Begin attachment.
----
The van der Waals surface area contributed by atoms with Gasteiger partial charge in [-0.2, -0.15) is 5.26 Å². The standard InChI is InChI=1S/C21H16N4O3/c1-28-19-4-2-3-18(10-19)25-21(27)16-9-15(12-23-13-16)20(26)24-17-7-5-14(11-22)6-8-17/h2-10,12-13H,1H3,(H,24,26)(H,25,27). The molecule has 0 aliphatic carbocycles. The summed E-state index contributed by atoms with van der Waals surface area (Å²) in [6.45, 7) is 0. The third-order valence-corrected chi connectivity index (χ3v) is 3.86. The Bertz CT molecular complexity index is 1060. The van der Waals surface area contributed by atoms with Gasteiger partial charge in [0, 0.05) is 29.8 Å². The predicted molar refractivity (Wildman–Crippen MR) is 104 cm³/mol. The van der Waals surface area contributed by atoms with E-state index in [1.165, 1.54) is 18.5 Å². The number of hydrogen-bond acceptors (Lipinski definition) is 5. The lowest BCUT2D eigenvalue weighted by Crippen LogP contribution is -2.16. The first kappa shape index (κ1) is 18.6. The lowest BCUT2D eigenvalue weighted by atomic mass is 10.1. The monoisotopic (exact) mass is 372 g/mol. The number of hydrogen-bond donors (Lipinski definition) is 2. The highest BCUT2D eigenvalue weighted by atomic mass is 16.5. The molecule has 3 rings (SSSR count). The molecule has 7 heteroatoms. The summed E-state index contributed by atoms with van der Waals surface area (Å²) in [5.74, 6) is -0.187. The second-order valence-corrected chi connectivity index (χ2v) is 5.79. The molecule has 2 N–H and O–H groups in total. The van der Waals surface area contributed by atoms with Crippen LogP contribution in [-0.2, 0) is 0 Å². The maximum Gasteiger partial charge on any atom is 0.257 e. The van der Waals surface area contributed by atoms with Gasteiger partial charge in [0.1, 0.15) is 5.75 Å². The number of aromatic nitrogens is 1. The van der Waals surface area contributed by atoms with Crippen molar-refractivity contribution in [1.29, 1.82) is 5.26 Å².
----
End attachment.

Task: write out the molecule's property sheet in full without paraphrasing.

The van der Waals surface area contributed by atoms with Gasteiger partial charge in [-0.2, -0.15) is 5.26 Å². The standard InChI is InChI=1S/C21H16N4O3/c1-28-19-4-2-3-18(10-19)25-21(27)16-9-15(12-23-13-16)20(26)24-17-7-5-14(11-22)6-8-17/h2-10,12-13H,1H3,(H,24,26)(H,25,27). The molecule has 0 aliphatic carbocycles. The summed E-state index contributed by atoms with van der Waals surface area (Å²) in [6.45, 7) is 0. The third-order valence-corrected chi connectivity index (χ3v) is 3.86. The Bertz CT molecular complexity index is 1060. The van der Waals surface area contributed by atoms with Gasteiger partial charge in [0, 0.05) is 29.8 Å². The predicted molar refractivity (Wildman–Crippen MR) is 104 cm³/mol. The van der Waals surface area contributed by atoms with E-state index in [1.165, 1.54) is 18.5 Å². The number of hydrogen-bond acceptors (Lipinski definition) is 5. The lowest BCUT2D eigenvalue weighted by Crippen LogP contribution is -2.16. The first kappa shape index (κ1) is 18.6. The lowest BCUT2D eigenvalue weighted by atomic mass is 10.1. The monoisotopic (exact) mass is 372 g/mol. The number of hydrogen-bond donors (Lipinski definition) is 2. The highest BCUT2D eigenvalue weighted by atomic mass is 16.5. The molecule has 3 rings (SSSR count). The molecule has 7 heteroatoms. The summed E-state index contributed by atoms with van der Waals surface area (Å²) in [5.74, 6) is -0.187. The second-order valence-corrected chi connectivity index (χ2v) is 5.79. The molecule has 2 N–H and O–H groups in total. The van der Waals surface area contributed by atoms with Crippen LogP contribution in [-0.2, 0) is 0 Å². The maximum Gasteiger partial charge on any atom is 0.257 e. The van der Waals surface area contributed by atoms with Gasteiger partial charge in [0.1, 0.15) is 5.75 Å². The number of aromatic nitrogens is 1. The van der Waals surface area contributed by atoms with Crippen molar-refractivity contribution in [1.29, 1.82) is 5.26 Å².